On these missions, her main objective has been to offer training to local health care workers in pursuit of more sustainable disaster relief.

“Supporting and prioritizing capacity building is paramount in disaster response.  Not only does mentoring and training become an avenue for relationship building, but it also enhances local capacity for future disaster responses.  Committing to developing the skills and training of the local staff is also key to engagement and acceptance,” she said.

Honored to receive this award, Ruth accredits the motivation for her work to groups like the Australian Red Cross, who have an “unwavering commitment to helping those in need, whether it be locally or in our backyard, or in the context of an international humanitarian crisis.”

“For me the Red Cross embraces the responsibility of placing value upon humanity,” she says.

Ruth Jebb is an alumna of the IIHA’s International Diploma in Humanitarian Assistance.

Angela Wells, IIHA Communications Officer

Johanna Lawton, IIHA Communications Intern

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IDHA Alumni Report from the Field: Hungarian Baptist Aid conducts fact finding mission in Erbil, Iraq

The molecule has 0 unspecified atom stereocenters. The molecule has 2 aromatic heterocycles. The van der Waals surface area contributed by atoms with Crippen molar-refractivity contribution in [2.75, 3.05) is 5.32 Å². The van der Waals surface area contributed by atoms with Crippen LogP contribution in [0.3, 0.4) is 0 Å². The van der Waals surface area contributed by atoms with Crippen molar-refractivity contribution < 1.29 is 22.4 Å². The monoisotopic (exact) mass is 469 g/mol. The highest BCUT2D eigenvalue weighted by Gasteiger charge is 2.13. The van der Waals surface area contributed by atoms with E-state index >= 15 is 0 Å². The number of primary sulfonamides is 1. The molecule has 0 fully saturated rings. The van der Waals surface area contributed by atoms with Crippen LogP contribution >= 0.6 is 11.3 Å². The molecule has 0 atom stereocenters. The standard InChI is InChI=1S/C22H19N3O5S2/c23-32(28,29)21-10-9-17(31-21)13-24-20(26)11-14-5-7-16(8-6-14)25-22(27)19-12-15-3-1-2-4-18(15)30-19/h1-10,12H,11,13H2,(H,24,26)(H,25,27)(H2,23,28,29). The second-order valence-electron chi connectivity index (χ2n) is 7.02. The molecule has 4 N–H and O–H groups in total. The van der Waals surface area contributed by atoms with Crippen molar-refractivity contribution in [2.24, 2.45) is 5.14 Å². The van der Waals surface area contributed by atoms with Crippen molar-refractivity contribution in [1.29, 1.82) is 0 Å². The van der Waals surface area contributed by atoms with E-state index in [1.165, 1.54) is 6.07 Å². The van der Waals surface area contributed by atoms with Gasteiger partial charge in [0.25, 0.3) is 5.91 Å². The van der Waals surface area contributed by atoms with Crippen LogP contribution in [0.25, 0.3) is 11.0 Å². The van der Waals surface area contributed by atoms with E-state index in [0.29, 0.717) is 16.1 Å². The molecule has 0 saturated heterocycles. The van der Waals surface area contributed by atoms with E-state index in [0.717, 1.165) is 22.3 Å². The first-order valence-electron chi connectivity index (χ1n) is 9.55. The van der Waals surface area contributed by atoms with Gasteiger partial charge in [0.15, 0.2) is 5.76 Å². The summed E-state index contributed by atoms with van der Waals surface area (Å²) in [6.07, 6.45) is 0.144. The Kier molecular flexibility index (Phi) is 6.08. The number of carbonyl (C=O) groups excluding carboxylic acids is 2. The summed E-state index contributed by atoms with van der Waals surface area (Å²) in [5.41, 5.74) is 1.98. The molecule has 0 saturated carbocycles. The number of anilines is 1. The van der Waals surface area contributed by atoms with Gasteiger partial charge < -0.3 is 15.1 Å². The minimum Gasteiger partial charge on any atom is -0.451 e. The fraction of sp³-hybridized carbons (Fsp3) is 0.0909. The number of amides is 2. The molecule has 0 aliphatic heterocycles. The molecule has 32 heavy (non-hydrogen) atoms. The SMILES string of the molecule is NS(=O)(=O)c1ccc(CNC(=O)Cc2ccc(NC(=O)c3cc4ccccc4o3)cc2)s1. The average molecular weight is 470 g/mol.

HBAIDHungarian Baptist Aid (HBAID) arrived to Erbil to explore more on the current humanitarian and security situation as well as to meet with national and representatives of international humanitarian NGOs working in this region. The aim of this visit is to potentially provide assistance right there at the root of the problem. As known since the Mosul’s military offense has started, the number of civilian and military casualties is continually increasing. There is an urgent need for medical assistance and humanitarian support in this region. According to UNHCR data, since the Mosul offensive began, 2,935 families have been displaced. Up to 1 million people will be affected by the operation in Mosul, and will become IDPs. HBAID is looking into possible assistance programs in the medical field and in the IDP and refugee situation.